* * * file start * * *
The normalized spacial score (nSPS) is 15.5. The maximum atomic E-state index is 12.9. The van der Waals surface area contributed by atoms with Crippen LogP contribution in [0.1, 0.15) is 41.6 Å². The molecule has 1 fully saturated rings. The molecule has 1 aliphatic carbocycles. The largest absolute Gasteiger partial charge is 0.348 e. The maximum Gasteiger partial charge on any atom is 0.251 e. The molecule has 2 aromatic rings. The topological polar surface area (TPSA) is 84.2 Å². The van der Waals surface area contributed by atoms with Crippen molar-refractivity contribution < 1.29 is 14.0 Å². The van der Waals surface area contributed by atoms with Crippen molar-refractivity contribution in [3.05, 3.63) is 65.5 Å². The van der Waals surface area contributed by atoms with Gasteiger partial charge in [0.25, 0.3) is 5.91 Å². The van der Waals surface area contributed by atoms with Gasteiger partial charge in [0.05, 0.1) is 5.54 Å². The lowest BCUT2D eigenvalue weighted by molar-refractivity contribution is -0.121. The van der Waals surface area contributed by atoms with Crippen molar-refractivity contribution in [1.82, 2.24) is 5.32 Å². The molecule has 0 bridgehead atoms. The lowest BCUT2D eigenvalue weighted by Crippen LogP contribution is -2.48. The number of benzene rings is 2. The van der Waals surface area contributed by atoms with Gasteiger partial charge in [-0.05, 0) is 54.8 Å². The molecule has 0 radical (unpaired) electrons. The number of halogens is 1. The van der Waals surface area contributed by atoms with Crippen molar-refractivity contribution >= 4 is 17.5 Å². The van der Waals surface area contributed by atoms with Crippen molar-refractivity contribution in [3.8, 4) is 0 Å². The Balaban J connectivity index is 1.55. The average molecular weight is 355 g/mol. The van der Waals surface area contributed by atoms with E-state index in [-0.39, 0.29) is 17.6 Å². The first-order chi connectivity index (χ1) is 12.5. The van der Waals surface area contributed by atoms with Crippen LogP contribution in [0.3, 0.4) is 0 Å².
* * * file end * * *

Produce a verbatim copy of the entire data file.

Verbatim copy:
The normalized spacial score (nSPS) is 15.5. The maximum atomic E-state index is 12.9. The van der Waals surface area contributed by atoms with Crippen LogP contribution in [0.1, 0.15) is 41.6 Å². The molecule has 1 fully saturated rings. The molecule has 1 aliphatic carbocycles. The largest absolute Gasteiger partial charge is 0.348 e. The maximum Gasteiger partial charge on any atom is 0.251 e. The molecule has 2 aromatic rings. The topological polar surface area (TPSA) is 84.2 Å². The van der Waals surface area contributed by atoms with Crippen molar-refractivity contribution < 1.29 is 14.0 Å². The van der Waals surface area contributed by atoms with Crippen molar-refractivity contribution in [3.05, 3.63) is 65.5 Å². The van der Waals surface area contributed by atoms with Gasteiger partial charge in [0.25, 0.3) is 5.91 Å². The van der Waals surface area contributed by atoms with Gasteiger partial charge in [0.05, 0.1) is 5.54 Å². The lowest BCUT2D eigenvalue weighted by molar-refractivity contribution is -0.121. The van der Waals surface area contributed by atoms with Crippen molar-refractivity contribution in [1.82, 2.24) is 5.32 Å². The molecule has 0 bridgehead atoms. The lowest BCUT2D eigenvalue weighted by Crippen LogP contribution is -2.48. The number of benzene rings is 2. The van der Waals surface area contributed by atoms with Gasteiger partial charge in [-0.05, 0) is 54.8 Å². The molecule has 0 radical (unpaired) electrons. The number of halogens is 1. The van der Waals surface area contributed by atoms with Crippen molar-refractivity contribution >= 4 is 17.5 Å². The van der Waals surface area contributed by atoms with Crippen molar-refractivity contribution in [3.8, 4) is 0 Å². The Balaban J connectivity index is 1.55. The average molecular weight is 355 g/mol. The van der Waals surface area contributed by atoms with E-state index in [-0.39, 0.29) is 17.6 Å². The first-order chi connectivity index (χ1) is 12.5. The van der Waals surface area contributed by atoms with Crippen LogP contribution in [0.3, 0.4) is 0 Å².